Meet the 2020 CCAD Alumni Award winners

Columbus College of Art & Design graduates make work that changes the world. They create businesses (and make significant contributions to existing ones), lead nonprofits, excel in their creative practices, and help guide the next generation of artists and designers. (That’s just the start, of course.) Every year, we honor a selection of our outstanding alumni with Alumni Awards. Members of the CCAD family and general public can nominate an alum for the recognition in the categories of Joseph V. Canzani Alumni Award for Excellence, Arts Educator, Commitment to Service, Creative Entrepreneur, and Emerging Leader. The 2020 Alumni Award winners, who will be honored in a private, online event in November 2020, are: 


william potter portrait
Photograph taken by Iman Pirzadeh

Arts Educator Award

William Potter (Fine Arts, 1995) is the Associate Dean of Faculty Affairs and Professor of Foundation Studies at the Herron School of Art and Design at Indiana University and Purdue University (IUPUI) in Indianapolis. He received his BFA in Fine Arts from CCAD in 1995 and his MFA in Painting from the University of Cincinnati in 1997. He has exhibited his work throughout the United States and internationally in the UK, Germany, and Australia. Potter regularly lectures nationally on teaching methods especially as they relate to foundations curricula. He was the Vice President for the Biennial Conference for the 2015 FATE Biennial conference, “Tectonic/Shifts.”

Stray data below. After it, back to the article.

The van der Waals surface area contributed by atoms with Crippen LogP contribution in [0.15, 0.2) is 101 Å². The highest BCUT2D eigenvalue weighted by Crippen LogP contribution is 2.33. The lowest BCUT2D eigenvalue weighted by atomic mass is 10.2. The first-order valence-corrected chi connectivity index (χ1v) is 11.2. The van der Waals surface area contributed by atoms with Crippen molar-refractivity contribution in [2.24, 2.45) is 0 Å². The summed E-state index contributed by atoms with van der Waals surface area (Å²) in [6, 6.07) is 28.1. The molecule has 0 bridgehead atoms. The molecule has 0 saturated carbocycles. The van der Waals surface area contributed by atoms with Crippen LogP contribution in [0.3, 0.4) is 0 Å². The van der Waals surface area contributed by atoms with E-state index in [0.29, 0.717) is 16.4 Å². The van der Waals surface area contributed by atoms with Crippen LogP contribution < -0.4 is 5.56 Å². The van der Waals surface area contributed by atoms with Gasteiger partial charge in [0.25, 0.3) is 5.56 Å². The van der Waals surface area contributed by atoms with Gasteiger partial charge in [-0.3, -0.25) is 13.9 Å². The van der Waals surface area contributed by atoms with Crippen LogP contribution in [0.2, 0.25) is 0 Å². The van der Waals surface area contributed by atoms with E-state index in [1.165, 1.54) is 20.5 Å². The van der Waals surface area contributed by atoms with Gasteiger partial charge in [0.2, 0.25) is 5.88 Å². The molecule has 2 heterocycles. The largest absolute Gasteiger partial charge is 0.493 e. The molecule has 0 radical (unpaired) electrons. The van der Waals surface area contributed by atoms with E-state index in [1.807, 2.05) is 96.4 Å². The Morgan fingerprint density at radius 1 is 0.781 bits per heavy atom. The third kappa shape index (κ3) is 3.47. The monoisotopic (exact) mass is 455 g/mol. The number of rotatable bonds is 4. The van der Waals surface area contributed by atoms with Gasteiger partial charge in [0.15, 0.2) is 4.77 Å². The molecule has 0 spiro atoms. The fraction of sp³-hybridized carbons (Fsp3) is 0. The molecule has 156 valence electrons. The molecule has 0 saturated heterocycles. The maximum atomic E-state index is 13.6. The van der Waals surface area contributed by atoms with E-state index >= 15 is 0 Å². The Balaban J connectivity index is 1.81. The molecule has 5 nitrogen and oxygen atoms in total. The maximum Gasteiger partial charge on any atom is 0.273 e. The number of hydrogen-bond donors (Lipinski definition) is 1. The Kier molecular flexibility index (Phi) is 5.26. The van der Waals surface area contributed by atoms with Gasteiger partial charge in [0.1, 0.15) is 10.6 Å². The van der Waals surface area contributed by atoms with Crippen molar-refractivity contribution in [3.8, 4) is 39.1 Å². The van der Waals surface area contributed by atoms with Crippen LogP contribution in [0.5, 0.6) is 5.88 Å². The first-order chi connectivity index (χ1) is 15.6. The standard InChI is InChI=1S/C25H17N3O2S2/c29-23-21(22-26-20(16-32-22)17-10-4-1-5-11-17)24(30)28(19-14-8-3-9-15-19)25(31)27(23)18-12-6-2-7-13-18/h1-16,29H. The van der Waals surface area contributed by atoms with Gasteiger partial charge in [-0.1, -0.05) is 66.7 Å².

What advice do you have for current students? For recent alumni?
There is said to be a curse, “May you live in interesting times.” And we are all living definitely in interesting times. As a creative ask yourself, how can you face this moment with tools you have gathered from CCAD? Your skills are needed now more than ever! The creative act can heal, restore and reveal.

Cultivate your community of fellow creatives. CCAD has a creative community built into its DNA. Right now, the CCAD creative community might be dispersed either due to moving online (for current students) or graduation (for alumni). Make attempts to reach out to one another and to keep nurturing your community.

Click here to learn more about William Potter.

Follow him on Instagram or visit his website


krista sison working

Commitment to Service Award

Krista Sison (Fashion Design, 2013) runs Multitudes Studio, through which she leads sustainability initiatives, and works full-time as a Digital Designer for the trendsetting lingerie line Savage X Fenty, founded by singer, actress, and entertainer Rihanna. A multidisciplinary designer living in Los Angeles, California, Sison designs creatively for brands during the week, and works to protect people and the planet on nights and weekends.

What does it mean for you to be recognized with this Alumni Award?